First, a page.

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Actuators used with 2d laser scanners to produce 3D images on ROS

asked 2018-05-18 04:00:06 -0600

Mekateng gravatar image

Hi, The acquisition of 3D LIDAR is mainly based on the rotation of the 2D laser scanner around a certain axis. I mean a standard 2D laser scanner and mechanical rotational element are required for 3D scanning on ROS. What are the advantages and disadvantages of the actuators used for this( step, servo and dc motor with encoder)? That's why, which motor should ı use? Why? which motor shouldn't ı use? why? Thanks in advance for your helping.

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answered 2018-05-18 06:27:56 -0600

I have built several 3D LiDAR scanners for our lab using the technique you describe. There are a few factors to consider when choosing an actuator:

  1. It needs to be able to accurately report its position in space and time. You'll need to precisely register each 2D LiDAR scan with the position of the actuator when that scan was captured, so this position feedback is very important however it is achieved.

  2. You'll also want something which already has good ROS support; nobody want to re-invent the wheel.

  3. The actuator also needs to be strong and precise enough to repeatedly follow exactly the same path, so that your 3D scans are consistent.

These requirements can be achieved just as well by a stepper motor system or a DC motor with an encoder, but I would recommend avoiding building something from parts if you can.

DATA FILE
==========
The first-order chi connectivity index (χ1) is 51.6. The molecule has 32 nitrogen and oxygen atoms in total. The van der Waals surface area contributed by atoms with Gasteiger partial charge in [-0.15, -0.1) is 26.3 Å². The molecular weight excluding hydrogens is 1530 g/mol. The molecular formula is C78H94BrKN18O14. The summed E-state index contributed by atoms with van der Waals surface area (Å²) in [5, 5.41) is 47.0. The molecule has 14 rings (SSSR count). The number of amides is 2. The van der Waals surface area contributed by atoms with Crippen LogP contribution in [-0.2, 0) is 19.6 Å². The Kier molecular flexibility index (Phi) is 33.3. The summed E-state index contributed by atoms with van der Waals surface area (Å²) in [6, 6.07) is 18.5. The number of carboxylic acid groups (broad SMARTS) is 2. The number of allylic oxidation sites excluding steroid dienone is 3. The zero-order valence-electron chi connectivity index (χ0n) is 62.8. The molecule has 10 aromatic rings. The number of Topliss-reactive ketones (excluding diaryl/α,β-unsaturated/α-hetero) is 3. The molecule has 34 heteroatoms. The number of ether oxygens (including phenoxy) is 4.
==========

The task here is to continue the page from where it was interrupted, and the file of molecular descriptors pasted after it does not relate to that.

We use the FLIR ptu-46 for our 3D LiDAR scanners, there is a ROS driver avilable for this too. It's not the cheapest I have to say but it's strong, reliable and has very good position feedback.

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Thank you for your answer. However, for example, the resolution of the LİDAR we use is 0.352 degree. The resolution of the actuator we use is 0.2. So much higher. What happens when a situation like this happens?

Mekateng gravatar image Mekateng  ( 2018-05-18 06:42:54 -0600 )edit

Those two resolutions describe very different concepts, I would say the difference is not that important. The lidar resolution is the angular distance between samples, and the actuator resolution is the precision it can move itself too.

PeteBlackerThe3rd gravatar image PeteBlackerThe3rd  ( 2018-05-18 06:51:49 -0600 )edit

At the end of the day you probably want the same angular distance between 2D line scans as there is between individual LiDAR samples within each line. It sounds like you can achieve this fine with the 0.2 degree resolution actuator, so this should be fine.

PeteBlackerThe3rd gravatar image PeteBlackerThe3rd  ( 2018-05-18 06:54:27 -0600 )edit

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Asked: 2018-05-18 04:00:06 -0600

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Last updated: May 18 '18